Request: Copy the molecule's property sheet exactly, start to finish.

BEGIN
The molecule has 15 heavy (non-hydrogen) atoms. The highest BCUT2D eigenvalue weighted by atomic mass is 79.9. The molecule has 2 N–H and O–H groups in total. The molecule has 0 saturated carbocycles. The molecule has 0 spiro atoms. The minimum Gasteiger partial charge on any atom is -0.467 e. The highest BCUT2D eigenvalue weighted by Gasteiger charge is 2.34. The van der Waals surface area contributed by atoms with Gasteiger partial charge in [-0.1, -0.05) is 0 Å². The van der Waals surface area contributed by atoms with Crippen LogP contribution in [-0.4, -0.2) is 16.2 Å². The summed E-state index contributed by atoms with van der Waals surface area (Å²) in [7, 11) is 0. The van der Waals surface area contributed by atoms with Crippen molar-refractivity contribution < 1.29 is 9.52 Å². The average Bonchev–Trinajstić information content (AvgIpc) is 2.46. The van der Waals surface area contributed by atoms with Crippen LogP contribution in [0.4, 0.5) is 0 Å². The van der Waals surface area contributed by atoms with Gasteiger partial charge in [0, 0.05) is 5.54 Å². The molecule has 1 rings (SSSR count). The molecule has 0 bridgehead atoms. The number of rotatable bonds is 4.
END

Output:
The molecule has 15 heavy (non-hydrogen) atoms. The highest BCUT2D eigenvalue weighted by atomic mass is 79.9. The molecule has 2 N–H and O–H groups in total. The molecule has 0 saturated carbocycles. The molecule has 0 spiro atoms. The minimum Gasteiger partial charge on any atom is -0.467 e. The highest BCUT2D eigenvalue weighted by Gasteiger charge is 2.34. The van der Waals surface area contributed by atoms with Gasteiger partial charge in [-0.1, -0.05) is 0 Å². The van der Waals surface area contributed by atoms with Crippen LogP contribution in [-0.4, -0.2) is 16.2 Å². The summed E-state index contributed by atoms with van der Waals surface area (Å²) in [7, 11) is 0. The van der Waals surface area contributed by atoms with Crippen molar-refractivity contribution < 1.29 is 9.52 Å². The average Bonchev–Trinajstić information content (AvgIpc) is 2.46. The van der Waals surface area contributed by atoms with Crippen LogP contribution in [0.4, 0.5) is 0 Å². The van der Waals surface area contributed by atoms with Gasteiger partial charge in [0, 0.05) is 5.54 Å². The molecule has 1 rings (SSSR count). The molecule has 0 bridgehead atoms. The number of rotatable bonds is 4.